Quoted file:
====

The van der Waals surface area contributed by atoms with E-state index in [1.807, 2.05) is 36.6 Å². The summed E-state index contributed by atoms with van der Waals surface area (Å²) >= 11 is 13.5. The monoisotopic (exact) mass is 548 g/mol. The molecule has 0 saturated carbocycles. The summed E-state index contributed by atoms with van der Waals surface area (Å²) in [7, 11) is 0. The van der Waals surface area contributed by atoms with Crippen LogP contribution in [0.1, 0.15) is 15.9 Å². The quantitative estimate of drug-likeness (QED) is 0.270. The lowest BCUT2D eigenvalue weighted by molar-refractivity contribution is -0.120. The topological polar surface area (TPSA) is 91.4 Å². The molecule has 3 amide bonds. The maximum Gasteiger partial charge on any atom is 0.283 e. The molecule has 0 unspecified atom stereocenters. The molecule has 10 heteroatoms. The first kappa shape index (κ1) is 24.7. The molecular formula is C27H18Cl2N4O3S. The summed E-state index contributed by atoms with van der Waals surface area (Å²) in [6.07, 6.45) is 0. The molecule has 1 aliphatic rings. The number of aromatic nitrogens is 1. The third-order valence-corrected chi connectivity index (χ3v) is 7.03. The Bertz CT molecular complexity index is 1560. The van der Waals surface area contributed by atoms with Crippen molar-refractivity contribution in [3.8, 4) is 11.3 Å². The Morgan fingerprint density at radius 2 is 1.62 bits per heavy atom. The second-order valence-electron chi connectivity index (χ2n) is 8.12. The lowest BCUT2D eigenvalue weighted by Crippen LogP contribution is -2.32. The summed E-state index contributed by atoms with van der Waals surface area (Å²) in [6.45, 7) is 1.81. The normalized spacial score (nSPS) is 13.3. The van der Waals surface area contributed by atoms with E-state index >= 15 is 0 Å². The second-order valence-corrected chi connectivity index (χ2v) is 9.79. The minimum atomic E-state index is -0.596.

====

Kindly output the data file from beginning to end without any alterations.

The van der Waals surface area contributed by atoms with E-state index in [1.807, 2.05) is 36.6 Å². The summed E-state index contributed by atoms with van der Waals surface area (Å²) >= 11 is 13.5. The monoisotopic (exact) mass is 548 g/mol. The molecule has 0 saturated carbocycles. The summed E-state index contributed by atoms with van der Waals surface area (Å²) in [7, 11) is 0. The van der Waals surface area contributed by atoms with Crippen LogP contribution in [0.1, 0.15) is 15.9 Å². The quantitative estimate of drug-likeness (QED) is 0.270. The lowest BCUT2D eigenvalue weighted by molar-refractivity contribution is -0.120. The topological polar surface area (TPSA) is 91.4 Å². The molecule has 3 amide bonds. The maximum Gasteiger partial charge on any atom is 0.283 e. The molecule has 0 unspecified atom stereocenters. The molecule has 10 heteroatoms. The first kappa shape index (κ1) is 24.7. The molecular formula is C27H18Cl2N4O3S. The summed E-state index contributed by atoms with van der Waals surface area (Å²) in [6.07, 6.45) is 0. The molecule has 1 aliphatic rings. The number of aromatic nitrogens is 1. The third-order valence-corrected chi connectivity index (χ3v) is 7.03. The Bertz CT molecular complexity index is 1560. The van der Waals surface area contributed by atoms with Crippen molar-refractivity contribution in [3.8, 4) is 11.3 Å². The Morgan fingerprint density at radius 2 is 1.62 bits per heavy atom. The second-order valence-electron chi connectivity index (χ2n) is 8.12. The lowest BCUT2D eigenvalue weighted by Crippen LogP contribution is -2.32. The summed E-state index contributed by atoms with van der Waals surface area (Å²) in [6.45, 7) is 1.81. The normalized spacial score (nSPS) is 13.3. The van der Waals surface area contributed by atoms with E-state index >= 15 is 0 Å². The second-order valence-corrected chi connectivity index (χ2v) is 9.79. The minimum atomic E-state index is -0.596.